“I’d just finished Brisbane to Gladstone yacht race and we were going down sandy straits there and anchored overnight. Mike Hackett rang me up a couple of days later and said ‘I want you to have a look at a block of land with me.’ So we got in a helicopter and we flew to the site and landed on the beach. We walked around and he told me that he wanted to do a very big resort,” Tim said.

A creative collaboration of big bang magnitude was necessary to pull off such a feat of epic proportions and Tim and Ralph were the men to do it.

Gary Smith a former founding director of the resort said the architects were commissioned to initially work on conceptual designs and the reason they were chosen was because they had an ecological bent both in design and focus.

“The design centered around the integration of architecture and landscape design, environmentally appropriate design, sustainable design, interior and furniture design and that as a result the resort became recognized as their (Guymer Bailey) statement of design philosophy,” Mr Smith said.

Both Tim and Ralph were to continue as supervising architects throughout the entirety of the project. They would design and commission everything from the gardens to the garages and all that was seen and unseen. There was not beam or a bolt which was not a considered option.

“Everything was themed around Fraser Island and its maritime history, like the Maheno Bar. I am a yachtsman which it is fairly evident in the design of rigging and sail structures.

“Originally you could look at the shape of the roof of the main building and see that it was a mirror image of the saddle of the mountain behind it. The building sits under the saddle. We worked with the sand dune shapes on the island.

“There wasn’t even any concrete used. The three-story buildings are held up on treated pine posts and bolted to timber cross beams which are backfilled with sand. Concrete is a very carbon dense industry and is the seventh most polluting industry on the planet.

“Internal timber handrails curve both ways. We used spotted gum from around the Maryborough area. We even designed the light fittings, carpets and menus. It was a total experience. An immersion into Australiana,” Tim said.

In the first instance the land needed protection before they could build anything. Ralph’s expertise was paramount. Tim reflects how they both camped on the island in the early days as there was a lack of suitable accommodation.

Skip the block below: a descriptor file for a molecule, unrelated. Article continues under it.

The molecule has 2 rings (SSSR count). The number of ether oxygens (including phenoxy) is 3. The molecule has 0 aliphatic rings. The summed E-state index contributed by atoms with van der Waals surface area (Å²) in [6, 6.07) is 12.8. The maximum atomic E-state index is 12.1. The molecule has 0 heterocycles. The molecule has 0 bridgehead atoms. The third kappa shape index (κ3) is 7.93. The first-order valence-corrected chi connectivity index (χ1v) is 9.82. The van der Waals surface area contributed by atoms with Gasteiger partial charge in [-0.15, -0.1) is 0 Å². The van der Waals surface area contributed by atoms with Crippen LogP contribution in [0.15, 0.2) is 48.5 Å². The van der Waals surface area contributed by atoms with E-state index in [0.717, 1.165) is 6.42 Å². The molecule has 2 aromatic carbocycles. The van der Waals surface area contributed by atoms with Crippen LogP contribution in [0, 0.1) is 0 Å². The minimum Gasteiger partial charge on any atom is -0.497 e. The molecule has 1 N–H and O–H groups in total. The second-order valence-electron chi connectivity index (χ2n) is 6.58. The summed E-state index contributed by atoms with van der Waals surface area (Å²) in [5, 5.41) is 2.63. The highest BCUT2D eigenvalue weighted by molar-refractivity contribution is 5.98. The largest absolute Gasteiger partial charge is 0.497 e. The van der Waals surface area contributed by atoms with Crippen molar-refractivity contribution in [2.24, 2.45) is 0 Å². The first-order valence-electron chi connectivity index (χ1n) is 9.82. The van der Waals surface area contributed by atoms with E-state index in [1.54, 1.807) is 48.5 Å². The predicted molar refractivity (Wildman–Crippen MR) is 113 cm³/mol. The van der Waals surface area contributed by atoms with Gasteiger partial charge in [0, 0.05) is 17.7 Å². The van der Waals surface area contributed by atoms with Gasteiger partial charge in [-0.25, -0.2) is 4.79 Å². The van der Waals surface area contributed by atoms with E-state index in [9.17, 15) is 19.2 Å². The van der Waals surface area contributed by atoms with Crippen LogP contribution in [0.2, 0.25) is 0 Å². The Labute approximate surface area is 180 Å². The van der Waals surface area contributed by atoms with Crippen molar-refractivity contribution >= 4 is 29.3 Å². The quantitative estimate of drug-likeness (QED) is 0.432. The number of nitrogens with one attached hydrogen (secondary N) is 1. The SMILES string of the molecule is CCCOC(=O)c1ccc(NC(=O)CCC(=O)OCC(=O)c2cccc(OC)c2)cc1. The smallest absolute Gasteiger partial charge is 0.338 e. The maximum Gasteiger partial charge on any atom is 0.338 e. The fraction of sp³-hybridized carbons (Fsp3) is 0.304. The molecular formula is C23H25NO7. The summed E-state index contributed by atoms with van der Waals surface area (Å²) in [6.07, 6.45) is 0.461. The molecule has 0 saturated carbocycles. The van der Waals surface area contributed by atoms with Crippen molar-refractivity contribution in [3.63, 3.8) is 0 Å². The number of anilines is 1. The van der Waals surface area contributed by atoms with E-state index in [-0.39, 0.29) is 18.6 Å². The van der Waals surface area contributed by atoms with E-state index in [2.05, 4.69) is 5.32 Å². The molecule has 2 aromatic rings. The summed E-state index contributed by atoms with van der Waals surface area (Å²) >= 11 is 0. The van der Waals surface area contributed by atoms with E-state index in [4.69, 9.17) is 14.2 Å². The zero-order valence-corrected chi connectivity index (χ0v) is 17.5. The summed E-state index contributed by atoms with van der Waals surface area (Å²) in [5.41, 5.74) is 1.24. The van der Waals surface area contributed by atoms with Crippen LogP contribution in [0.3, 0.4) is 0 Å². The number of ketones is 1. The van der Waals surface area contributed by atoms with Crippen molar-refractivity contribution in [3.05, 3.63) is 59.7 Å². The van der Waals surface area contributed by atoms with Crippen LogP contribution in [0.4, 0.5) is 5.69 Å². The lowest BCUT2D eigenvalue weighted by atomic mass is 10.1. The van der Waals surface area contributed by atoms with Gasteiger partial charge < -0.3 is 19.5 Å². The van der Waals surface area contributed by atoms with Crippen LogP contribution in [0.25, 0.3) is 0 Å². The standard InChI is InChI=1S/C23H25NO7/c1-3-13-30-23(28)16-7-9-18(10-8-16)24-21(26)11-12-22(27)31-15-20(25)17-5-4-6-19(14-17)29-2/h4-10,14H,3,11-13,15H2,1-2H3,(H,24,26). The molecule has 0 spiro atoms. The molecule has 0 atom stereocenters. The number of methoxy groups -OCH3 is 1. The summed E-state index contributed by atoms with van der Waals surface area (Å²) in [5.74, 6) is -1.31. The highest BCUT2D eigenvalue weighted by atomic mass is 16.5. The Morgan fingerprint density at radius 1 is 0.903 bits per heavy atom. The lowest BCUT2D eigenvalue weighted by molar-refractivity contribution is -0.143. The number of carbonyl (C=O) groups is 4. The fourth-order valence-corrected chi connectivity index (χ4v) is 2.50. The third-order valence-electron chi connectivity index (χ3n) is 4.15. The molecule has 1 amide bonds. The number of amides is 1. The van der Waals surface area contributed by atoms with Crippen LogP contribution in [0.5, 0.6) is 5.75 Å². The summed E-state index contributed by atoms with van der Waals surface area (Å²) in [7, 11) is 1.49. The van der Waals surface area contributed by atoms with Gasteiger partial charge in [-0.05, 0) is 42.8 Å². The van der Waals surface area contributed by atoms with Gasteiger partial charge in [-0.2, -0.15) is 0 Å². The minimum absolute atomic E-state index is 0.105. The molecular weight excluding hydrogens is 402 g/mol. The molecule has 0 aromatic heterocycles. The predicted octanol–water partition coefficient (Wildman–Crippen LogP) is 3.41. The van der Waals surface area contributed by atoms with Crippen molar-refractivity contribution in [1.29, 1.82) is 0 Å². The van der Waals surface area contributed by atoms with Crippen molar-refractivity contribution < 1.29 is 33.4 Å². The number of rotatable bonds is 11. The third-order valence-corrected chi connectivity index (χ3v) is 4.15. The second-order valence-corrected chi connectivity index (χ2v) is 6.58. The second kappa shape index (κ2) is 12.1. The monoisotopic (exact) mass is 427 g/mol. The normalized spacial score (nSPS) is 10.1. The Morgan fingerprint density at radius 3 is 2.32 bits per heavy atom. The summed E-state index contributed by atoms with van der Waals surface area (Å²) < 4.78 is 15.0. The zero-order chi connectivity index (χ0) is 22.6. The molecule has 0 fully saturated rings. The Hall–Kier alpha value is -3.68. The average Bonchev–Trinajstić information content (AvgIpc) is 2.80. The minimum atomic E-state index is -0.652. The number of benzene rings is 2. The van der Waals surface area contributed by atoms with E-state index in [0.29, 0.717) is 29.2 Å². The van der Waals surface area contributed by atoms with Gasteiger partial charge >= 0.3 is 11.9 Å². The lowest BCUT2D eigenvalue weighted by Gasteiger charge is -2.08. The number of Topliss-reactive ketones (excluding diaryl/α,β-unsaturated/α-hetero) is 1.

“It gave us an opportunity to study the site carefully and develop an understanding of the flora and fauna. It was a clear decision to work with the flora gene pool. We had no imports.

“We had a program of site propagation collection, transplanting and mulching felled trees. We put it all back as closely as we could and endeavoured to slow down and absorb site water rather than focus and accelerate,” Tim said.

These ecologically minded architects acknowledged the need to create an environmentally sensitive design, and a low impact design of the land was essential in order to preserve the pristine paradise.

“How many times have we all contemplated a peaceful scene in a rainforest beside a stream and thought wouldn’t this be a great place to live – sure, what would we do, using the usual approach we would destroy the very environment that attracted us there in the first place. Think again, this time from first principles. How would we preserve this beautiful spot? We would be very gentle, we would touch the site as lightly as possible,” Tim said.

Australia’s renowned Architect, Glen Murcutt said that the phrase to ‘touch the Earth lightly’ originates from Australian indigenous wisdom and is practised by ecologically aware architects. Tim said that in following this practice he and Ralph consulted with K’gari’s traditional owners during the build.

“The team fed of each other. Ralph and I were lecturing at the time and we gathered a talented team of students and newly qualified architects. Creative people. We surrounded ourselves with the pick of the crop, of like-minded people.

“The development team called us the nuts and berries people. We were working with nature,” Tim said.

After nearly 30 years Tim reflects on the Kingfisher he and Ralph designed and built with the help of the award winning Hutchinson’s Builders. He said that the term eco resort hadn’t even been coined.

“Looking back we knew that if we were going to take people along this trip we had to appreciate what it was.

“Mike Hackett was supportive. He could see that it was different. At one stage they did a market survey with the tourism industry to see what the public impression was. It went out to a test market and 100% were for what we were proposing.

“I feel that the project was ahead of its time. Everyone is now looking for peace and tranquility,” Tim said.

And finally, I find proof that a creative genius’ view of the world is different from ours, in Tim’s own words, as he echoes that of Friedrich Stowasser. He explains to me that the site or land on which you build, for instance a suburban square plot versus a rainforest, creates all the difference in design.

“Sometimes you don’t get inspiration from people. What do you do with a square block of land? If you have a colourful client, you might be able to reflect their personality. However, the site is more powerful. Nature is the greatest source of inspiration,” Tim said.

So next time you disembark the barge at Kingfisher take in the scenery, and perchance you glimpse a sliver of structure behind a glistening leaf, remember all that you see or don’t see is thoughtfully and sensitively designed to co-exist in harmony with the island named paradise – K’gari.